Debunking mathematical economics

9 Mar, 2018 at 20:59 | Posted in Economics | 2 Comments

The belief in the power and necessity of formalizing economic theory mathematically has thus obliterated the distinction between cognitively perceiving and understanding concepts from different domains and mapping them into each other.quote-too-large-a-proportion-of-recent-mathematical-economics-are-mere-concoctions-as-imprecise-as-the-john-maynard-keynes-243582 Whether the age-old problem of the equality between supply and demand should be mathematically formalized as a system of inequalities or equalities is not something that should be decided by mathematical knowledge or convenience. Surely it would be considered absurd, bordering on the insane, if a surgical procedure was implemented because a tool for its implementation was devised by a medical doctor who knew and believed in topological fixed-point theorems? Yet, weighty propositions about policy are decided on the basis of formalizations based on ignorance and belief in the veracity of one kind of one-dimensional mathematics.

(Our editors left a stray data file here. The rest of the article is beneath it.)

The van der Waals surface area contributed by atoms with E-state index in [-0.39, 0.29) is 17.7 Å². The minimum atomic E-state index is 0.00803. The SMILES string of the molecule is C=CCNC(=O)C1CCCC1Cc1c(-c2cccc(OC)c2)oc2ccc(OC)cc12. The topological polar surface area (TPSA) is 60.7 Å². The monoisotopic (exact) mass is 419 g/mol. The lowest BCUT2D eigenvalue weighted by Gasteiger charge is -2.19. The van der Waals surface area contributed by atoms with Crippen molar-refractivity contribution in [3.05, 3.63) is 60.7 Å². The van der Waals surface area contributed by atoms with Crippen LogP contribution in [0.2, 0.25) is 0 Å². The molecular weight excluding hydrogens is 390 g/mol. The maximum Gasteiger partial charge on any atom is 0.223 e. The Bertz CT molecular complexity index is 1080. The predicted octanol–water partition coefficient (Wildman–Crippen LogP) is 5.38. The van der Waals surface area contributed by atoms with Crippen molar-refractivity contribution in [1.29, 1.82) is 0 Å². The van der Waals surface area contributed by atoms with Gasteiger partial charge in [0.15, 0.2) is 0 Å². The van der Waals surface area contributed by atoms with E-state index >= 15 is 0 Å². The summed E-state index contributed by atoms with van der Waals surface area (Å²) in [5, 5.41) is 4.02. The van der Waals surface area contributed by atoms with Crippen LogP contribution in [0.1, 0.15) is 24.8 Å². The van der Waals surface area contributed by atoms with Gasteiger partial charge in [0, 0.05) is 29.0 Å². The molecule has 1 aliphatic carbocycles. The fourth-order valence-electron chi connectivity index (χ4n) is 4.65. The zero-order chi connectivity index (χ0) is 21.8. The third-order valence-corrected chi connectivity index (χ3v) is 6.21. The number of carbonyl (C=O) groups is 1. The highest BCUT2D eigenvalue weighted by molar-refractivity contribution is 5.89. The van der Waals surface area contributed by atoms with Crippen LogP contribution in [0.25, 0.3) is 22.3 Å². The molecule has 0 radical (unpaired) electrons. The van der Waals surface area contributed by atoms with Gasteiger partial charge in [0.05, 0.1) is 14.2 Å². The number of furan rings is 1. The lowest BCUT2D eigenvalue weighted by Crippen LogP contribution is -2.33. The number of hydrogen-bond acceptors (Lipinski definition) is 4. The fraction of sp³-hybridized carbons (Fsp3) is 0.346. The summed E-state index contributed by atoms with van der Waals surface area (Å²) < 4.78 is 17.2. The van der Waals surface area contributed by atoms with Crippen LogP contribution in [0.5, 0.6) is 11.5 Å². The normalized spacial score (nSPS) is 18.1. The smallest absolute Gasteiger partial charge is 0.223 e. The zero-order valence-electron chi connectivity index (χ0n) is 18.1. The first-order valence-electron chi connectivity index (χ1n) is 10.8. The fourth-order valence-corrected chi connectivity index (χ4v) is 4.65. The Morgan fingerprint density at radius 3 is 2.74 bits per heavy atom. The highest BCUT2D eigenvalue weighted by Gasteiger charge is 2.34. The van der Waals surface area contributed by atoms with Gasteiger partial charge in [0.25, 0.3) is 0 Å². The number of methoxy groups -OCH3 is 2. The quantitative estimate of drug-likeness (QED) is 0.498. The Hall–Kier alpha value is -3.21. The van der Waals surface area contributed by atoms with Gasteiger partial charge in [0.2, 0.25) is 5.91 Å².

K. Vela Velupillai

Indeed. As social researchers, we should never equate science with mathematics. All science entail human judgement, and using mathematical models do not relieve us of that necessity. They are no substitutes for doing real science. Math cannot establish the truth value of facts. And as a great German philosopher once famously wrote:

There is no royal road to science, and only those who do not dread the fatiguing climb of its steep paths have a chance of gaining its luminous summits.

2 Comments

  1. Darn you Lars, looks like I need to head into Seattle again so I can get past the pay wall 😉

  2. Great post. People like Wren Lewis and Dani Rodick would like to have us believe that economics is like medicine. This post shows very clearly why that analogy is ridiculous. There are no equivalents to DSGE models in medicine.


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